Archive for the ‘Tech Talk’ Category
Heritage Ford F&I Manager, Corey Dillon, goes over how to pair your phone to the Ford Sync system. If you have any questions on how to pair your phone, please do not hesitate to stop by the showroom and ask for assistance.
Our fleet of nine full time parts trucks cover over 40,000 miles each month, delivering parts all over New Hampshire, Vermont and Upstate New York.
The H-Team Parts Connection not only delivers genuine Ford and Toyota parts for our Heritage dealerships, but also aftermarket parts and parts from other dealerships located along Route 7 in South Burlington and throughout Vermont. Our fleet travels to and from locations like Fort Covington, NY, Keene, NH, Bennington, VT, and Pittsburg, NH delivering parts to over 3,900 different locations.
If you’re looking for reliable parts delivery, look no further than the H-Team Parts Connection. If you’d like to contact our parts department, please call us at 802-865-8140.
H-Team Members at Heritage Automotive Group go into detail on the differences between all-season tires and winter tires and what you can get away with in Vermont.
Our new Heritage Toyota Service lane doors are so fast!
With gas prices climbing toward $4.00 per gallon, the push to save money at the pump is more urgent than ever. In recent years, the Toyota Camry and Highlander, Ford Escape and Fusion and even the Honda Civic have all dipped their toes into the hybrid pool, but the true king of MPGs among hybrids remains the Toyota Prius.
The 2011 and 2012 Prius’ have been known to reach fuel efficiency as high as 70 MPG. The Prius employs Toyota’s patented Hybrid Synergy Drive technology which uses your forward energy when coasting and the vehicle’s natural kinetic energy under braking to charge a battery powered motor that takes over in low power situations. When properly utilized, this balance of gas and electric gives the gas engine a break and considerably increases your fuel efficiency.
The 2012 Prius model line kicks fuel efficiency into overdrive with the advent of the new Prius Plug-in. The Prius Plug-in is set to debut in March 2012 in 15 states, including Vermont. It employs dedicated electric driving capability, allowing speeds up to 62 MPH for up to 11 miles. That means that with short distance driving and sufficient charging access, it is possible to operate on purely electric power and not burn a single drop of gas. And when you do go on longer trips where you’ll run out of electric power, the plug-in Prius switches seamlessly to hybrid power, giving you the same excellent gas mileage you’d expect from a Prius.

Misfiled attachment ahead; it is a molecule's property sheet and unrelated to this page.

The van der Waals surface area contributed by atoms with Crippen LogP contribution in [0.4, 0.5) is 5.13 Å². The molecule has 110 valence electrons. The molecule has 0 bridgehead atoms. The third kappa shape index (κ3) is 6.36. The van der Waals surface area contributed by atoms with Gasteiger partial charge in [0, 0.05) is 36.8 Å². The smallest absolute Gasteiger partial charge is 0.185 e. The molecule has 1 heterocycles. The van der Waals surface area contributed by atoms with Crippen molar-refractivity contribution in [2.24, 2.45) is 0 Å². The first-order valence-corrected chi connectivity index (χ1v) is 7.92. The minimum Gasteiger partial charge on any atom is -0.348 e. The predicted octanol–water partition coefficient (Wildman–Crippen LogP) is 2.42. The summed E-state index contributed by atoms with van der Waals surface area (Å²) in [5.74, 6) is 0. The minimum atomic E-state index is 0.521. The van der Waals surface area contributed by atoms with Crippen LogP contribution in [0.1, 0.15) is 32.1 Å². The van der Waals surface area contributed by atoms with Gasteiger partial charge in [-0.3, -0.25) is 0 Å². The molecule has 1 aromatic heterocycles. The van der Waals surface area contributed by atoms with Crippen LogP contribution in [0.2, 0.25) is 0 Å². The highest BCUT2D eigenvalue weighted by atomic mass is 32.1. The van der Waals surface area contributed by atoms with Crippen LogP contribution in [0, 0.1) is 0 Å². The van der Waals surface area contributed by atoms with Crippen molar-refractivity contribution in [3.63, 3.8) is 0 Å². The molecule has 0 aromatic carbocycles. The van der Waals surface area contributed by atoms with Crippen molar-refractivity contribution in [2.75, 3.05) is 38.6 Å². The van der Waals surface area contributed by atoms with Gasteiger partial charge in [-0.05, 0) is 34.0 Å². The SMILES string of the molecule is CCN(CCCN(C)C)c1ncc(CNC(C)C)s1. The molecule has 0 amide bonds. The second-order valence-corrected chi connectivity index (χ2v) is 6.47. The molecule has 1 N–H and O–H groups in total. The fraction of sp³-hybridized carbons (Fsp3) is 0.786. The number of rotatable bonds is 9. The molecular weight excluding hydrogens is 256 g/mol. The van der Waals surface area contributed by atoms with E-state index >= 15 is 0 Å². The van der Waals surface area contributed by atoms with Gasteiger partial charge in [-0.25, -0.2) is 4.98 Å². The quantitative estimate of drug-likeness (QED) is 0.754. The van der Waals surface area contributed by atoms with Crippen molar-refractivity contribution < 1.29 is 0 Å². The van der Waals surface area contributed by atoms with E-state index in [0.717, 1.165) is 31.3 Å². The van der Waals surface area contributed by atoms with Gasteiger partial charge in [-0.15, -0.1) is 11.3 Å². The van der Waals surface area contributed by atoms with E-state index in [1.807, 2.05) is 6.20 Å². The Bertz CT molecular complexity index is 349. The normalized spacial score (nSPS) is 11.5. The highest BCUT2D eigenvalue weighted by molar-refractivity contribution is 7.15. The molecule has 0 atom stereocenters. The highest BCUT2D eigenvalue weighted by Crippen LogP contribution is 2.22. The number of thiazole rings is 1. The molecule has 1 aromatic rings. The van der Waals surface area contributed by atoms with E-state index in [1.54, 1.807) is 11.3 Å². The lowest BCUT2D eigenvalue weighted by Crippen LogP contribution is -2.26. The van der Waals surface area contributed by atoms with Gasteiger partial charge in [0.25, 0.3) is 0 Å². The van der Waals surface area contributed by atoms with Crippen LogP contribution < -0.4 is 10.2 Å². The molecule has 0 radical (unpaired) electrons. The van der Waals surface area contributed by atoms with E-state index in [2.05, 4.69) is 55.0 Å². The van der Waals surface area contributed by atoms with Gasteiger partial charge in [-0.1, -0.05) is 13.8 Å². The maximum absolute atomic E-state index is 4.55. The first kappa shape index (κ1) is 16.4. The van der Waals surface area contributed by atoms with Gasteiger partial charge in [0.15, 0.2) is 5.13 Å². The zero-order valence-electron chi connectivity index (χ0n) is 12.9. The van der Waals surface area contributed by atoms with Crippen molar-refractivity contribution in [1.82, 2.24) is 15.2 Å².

For a look at what makes the Prius unique, check out the video below, and then come in and check out our full selection of 2011 and 2012 Prius models for yourself!
Most new Toyota vehicles, model year 2003 and newer, come equipped with a tire pressure warning light that turns on when it senses a change in tire pressure. Tire pressures are most likely to fluctuate with rapid and drastic temperature changes, which in Vermont, tend to fall around the seasonal changes.
The TPMS, Toyota’s Tire Pressure Monitoring System, is installed on the valves of your tires and is designed to provide a low pressure warning for all five (that’s right, five) tires on your vehicle. The most common trigger for the warning light is low pressure in the vehicle’s spare tire. Most customers are unaware that their spare tire also comes equipped with a tire pressure monitor, and the TPMS is only installed on full-sized spares, not donut spares. The light may also turn on when a tire is punctured, warning you of a flat before it happens.
If you’ve checked all five tires and they’re all correctly inflated and there are no puncture marks, it is possible that your TPMS is damaged and/or malfunctioning. A damaged TPMS can be caused by improper inflation or damage during a tire mount and balance, most often when it is performed by a technician who is unfamiliar with the system. If you feel this is the case, make sure to call or stop by Heritage Toyota Scion and our staff will gladly diagnose the problem for you and if necessary replace the faulty sensors.
One of the most mystifying portions of the car buying process for customers is when a salesperson values their car for trade in. Most customers are left wondering “How did they get that number?” It doesn’t have to be such a mystery.